Tuesday, August 26, 2008

Marvell Downgrade, Round Two (or, Analyst Bull)

This column is not called Dissecting the Bull for no reason.

In this entry I am going to dissect games sell-side analysts play, using today's downgrade of Marvell Technology (MRVL) by Jefferies as an example. The stock price plunged 7% so far today. Marvell is about to hold its analyst conference for the quarter ending August 2, 2008 this Thursday, August 28th.

This looks suspiciously like events the week before the last Marvell analyst conference. See my Marvell Reality Tops Goldman Downgrade to make a comparision, and my summary of the fiscal Q2 2009 Marvell Technology analyst conference for real information.

This does not mean that I know that Jefferies is wrong in this particular case. Rather I want to put this and all analyst upgrades and downgrades into a broad perspective.

First, for those who don't know me, a reminder of my credentials and possible biases. I work freelance as a buy-side analyst for an investment management company. I also do a variety of things for technology companies, let's just call it consulting. I also am developing a web-based business that will be beta-testing soon. This year my only paying tech client has been Microsoft, but that is just a coincidence. I was asked to do a job for Cisco, but refused it due to a scheduling conflict. I also have investments in the stock market, including Marvell. That's why I noticed the price drop today.

Buy-side analysts are under pressure to give an accurate picture of reality for their clients, who are investors. Publicized upgrades and downgrades come from sell-side analysts. Their job should be to give their ultimate clients, individual and institutional investors who follow their advice, an accurate picture of reality. Sell-side analysts are paid by their employers, who are investment banks and brokerage houses. Their employers make money two ways: from their own speculation, and from fees, including trading fees. Generating fees requires getting clients to trade. Upgrades and downgrades induce clients to trade and generate fees. In addition, the tempatation to use the upgrade/downgrade for an internal trading edge, or to give priviledged clients an edge, is always present.

That said, the vast majority of buy-side analysts do their jobs in as honest of a fashion as they are able. Some are better at analysis than others, but that is just human nature. I've been very impressed by some of the sell-side analysts I know through participating in analyst conferences.

Now take a look at varying types of downgrades (flip them for upgrade equivalents). The most common kind is news-based. Usually a company says it had lower than expected revenues, or had some kind of foul-up, and says it to the public. Analysts issue downgrades. You don't need the analysts for that, so you can trust them.

Sometimes, using actual research, a particular analyst will come up with something no other analyst has, at least at first. The woman who picked Enron apart is a good example. Unfortunately, chance playing the role it does, sometimes even this does not help investors much. These downgrades are often difficult to verify independently, until it is too late. Sometimes a plus on the other side of the balance books, perhaps a client making an unusually large order, makes the analysis less important than it would be if all other things were equal.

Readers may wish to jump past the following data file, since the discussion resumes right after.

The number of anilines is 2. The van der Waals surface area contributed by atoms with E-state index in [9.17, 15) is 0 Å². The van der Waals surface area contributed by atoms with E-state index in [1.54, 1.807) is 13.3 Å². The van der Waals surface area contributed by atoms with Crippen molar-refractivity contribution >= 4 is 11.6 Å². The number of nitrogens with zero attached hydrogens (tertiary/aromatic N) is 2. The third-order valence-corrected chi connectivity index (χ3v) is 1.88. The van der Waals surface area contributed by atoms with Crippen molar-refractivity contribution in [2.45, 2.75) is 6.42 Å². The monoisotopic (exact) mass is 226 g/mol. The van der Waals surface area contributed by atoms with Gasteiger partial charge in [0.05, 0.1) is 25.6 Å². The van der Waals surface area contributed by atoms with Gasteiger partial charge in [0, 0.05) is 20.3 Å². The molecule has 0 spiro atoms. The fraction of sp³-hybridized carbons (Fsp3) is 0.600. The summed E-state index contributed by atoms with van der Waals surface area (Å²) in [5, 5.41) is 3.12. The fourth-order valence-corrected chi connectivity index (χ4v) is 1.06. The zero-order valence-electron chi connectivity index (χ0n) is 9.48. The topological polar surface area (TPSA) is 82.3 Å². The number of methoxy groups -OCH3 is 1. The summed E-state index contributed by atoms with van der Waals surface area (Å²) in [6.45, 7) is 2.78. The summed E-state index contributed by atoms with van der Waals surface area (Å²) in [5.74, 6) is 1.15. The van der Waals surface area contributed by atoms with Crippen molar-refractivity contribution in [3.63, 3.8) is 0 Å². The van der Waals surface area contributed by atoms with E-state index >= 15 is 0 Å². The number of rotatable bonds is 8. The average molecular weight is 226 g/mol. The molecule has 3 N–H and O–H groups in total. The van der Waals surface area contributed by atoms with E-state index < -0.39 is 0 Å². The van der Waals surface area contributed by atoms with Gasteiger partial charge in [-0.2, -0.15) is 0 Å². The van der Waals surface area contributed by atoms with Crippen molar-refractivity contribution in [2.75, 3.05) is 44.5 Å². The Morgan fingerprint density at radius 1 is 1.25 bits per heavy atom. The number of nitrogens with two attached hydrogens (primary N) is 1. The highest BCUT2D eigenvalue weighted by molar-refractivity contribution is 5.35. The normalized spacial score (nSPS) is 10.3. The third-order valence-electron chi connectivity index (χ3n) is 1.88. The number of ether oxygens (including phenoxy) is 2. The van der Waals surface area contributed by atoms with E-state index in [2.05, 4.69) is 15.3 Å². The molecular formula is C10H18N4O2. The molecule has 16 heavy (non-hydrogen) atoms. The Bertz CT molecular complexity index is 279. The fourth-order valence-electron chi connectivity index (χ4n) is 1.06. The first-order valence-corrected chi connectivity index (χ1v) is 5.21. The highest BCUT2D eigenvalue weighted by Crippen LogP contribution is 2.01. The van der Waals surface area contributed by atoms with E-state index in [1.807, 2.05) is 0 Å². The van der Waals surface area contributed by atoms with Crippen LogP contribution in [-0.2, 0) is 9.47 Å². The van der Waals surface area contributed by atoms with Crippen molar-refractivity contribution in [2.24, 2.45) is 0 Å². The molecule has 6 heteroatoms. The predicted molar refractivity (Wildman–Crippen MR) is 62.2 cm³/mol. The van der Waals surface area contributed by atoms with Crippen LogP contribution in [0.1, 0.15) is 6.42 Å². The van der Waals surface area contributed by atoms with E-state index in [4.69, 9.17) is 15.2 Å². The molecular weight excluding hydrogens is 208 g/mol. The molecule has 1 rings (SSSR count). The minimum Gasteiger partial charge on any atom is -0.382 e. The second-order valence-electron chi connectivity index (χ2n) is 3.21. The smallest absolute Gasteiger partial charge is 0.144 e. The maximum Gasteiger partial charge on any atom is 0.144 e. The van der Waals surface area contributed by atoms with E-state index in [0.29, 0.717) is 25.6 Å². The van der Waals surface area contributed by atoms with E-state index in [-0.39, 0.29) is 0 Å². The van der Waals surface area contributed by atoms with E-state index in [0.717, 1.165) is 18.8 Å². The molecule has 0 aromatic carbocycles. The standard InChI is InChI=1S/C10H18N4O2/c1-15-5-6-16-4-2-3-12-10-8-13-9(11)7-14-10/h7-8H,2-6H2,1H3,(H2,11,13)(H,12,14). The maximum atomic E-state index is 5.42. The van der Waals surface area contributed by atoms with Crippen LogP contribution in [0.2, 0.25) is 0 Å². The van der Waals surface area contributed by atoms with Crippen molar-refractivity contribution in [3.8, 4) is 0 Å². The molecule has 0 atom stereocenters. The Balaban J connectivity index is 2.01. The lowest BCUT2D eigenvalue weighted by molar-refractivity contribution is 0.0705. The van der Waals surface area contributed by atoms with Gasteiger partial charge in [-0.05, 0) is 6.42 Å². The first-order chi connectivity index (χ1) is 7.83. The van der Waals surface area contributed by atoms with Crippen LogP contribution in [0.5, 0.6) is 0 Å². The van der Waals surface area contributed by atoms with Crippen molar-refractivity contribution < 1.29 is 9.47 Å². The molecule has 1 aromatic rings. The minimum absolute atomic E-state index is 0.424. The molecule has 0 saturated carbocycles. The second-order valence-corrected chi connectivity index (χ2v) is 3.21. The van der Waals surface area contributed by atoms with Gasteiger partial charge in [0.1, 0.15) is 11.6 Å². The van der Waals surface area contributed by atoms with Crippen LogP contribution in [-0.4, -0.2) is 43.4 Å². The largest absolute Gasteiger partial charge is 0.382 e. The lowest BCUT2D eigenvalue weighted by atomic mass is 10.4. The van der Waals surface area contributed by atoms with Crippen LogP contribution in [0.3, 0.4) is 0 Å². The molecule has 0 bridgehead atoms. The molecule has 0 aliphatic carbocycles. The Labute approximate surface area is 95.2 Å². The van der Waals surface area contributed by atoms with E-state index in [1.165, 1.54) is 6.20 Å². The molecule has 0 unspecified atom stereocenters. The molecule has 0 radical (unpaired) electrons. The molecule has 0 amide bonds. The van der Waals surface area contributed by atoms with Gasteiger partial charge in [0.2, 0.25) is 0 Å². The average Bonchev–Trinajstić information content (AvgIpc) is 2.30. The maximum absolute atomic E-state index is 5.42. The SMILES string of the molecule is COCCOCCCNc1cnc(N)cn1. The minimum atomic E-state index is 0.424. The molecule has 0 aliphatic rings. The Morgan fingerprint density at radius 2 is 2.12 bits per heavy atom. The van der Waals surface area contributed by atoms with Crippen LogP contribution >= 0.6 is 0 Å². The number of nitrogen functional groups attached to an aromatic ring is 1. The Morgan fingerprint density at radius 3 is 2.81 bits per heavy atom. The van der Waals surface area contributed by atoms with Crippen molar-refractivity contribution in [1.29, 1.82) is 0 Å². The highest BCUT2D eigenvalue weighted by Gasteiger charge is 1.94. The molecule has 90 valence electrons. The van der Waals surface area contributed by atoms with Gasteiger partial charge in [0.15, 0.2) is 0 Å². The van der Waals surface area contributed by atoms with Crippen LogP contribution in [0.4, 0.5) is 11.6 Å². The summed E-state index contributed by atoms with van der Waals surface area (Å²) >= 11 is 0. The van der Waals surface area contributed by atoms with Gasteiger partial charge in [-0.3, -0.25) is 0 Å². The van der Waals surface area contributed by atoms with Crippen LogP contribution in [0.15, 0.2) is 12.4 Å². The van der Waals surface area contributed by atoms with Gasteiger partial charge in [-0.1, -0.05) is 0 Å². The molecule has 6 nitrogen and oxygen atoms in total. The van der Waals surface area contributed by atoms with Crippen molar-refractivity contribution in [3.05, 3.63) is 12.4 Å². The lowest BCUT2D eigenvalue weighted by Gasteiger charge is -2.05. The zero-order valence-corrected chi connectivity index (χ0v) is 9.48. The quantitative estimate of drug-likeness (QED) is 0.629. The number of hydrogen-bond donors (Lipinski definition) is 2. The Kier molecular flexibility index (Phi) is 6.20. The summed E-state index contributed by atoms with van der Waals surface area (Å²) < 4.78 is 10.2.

Finally, we have the Hail Mary downgrade, which could be a cover for just getting clients to sell some stocks to generate commissions. In a time of economic turmoil, these are a good bet for analysts, because something could have already gone wrong, or could go wrong in the near future, so if you are right you look like a genius. There is always some sort of cover story, that makes it look like it is based on actual research. Often these downgrades just look past the truly predictable event horizon and lower earnings estimates for a year from now by a few pennies.

The problem for investors, of course, is that it is difficult to sort out the types of downgrades. Failure to believe a downgrade, when it has a real basis, can be quite dangerous.

At the Marvell analyst conference this Thursday (I'll have a summary [Marvell August 28, 2008 analyst conference] posted soon after it is over) questions will be asked, and Marvell management will give its answers. Could Marvell be hurt by the economic downshift? Sure, it has many large clients. A downturn in a client's business would effect Marvell. But I would not bet against Marvell at this point. I would not want to be any company competing against Marvell head-to-head. Marvell is ultracompetive and has crushed its competition repeatedly. It is in the process of entering several new fields, and seems to be preparing to repeat its history of success. Most notably in the past 2 years it acquired a money-losing division of Intel and turned it into a money maker.

Short term players have no choice but to panic when an upgrade or downgrade goes against their short term bets. Long term players can stick with their basic analysis and change it when real news warrants that.

Keep diversified!

More data:

My Marvell page

Monday, August 25, 2008

AMD Divests TV Unit to Broadcom

Today Broadcom (BRCM) announced it would buy AMD's - consumer television chip division for $192.8 million. AMD had announced that this division was up for sale, and was being treated as a discontinued operation, at its July 17, 2008, Q2 AMD analyst conference (summary).

This segment was acquired when AMD bought ATI in late 2006. It is difficult to make direct value comparisons because this particular line has not been singled out by AMD or ATI. For the quarter ending May 31, 2006 ATI reported its consumer segment revenues, which included more than the TV chips, were $143 million, but it also had quarter revenues of $652 million and was heading into a steep overall revenue decline even before AMD acquired it. By the time the acquisition was complete, reporting for Q3 2007 (see AMD analyst conference summary for Q3 2007), AMD was reporting consumer revenue of only $97 million, and that also included more products than the television chips.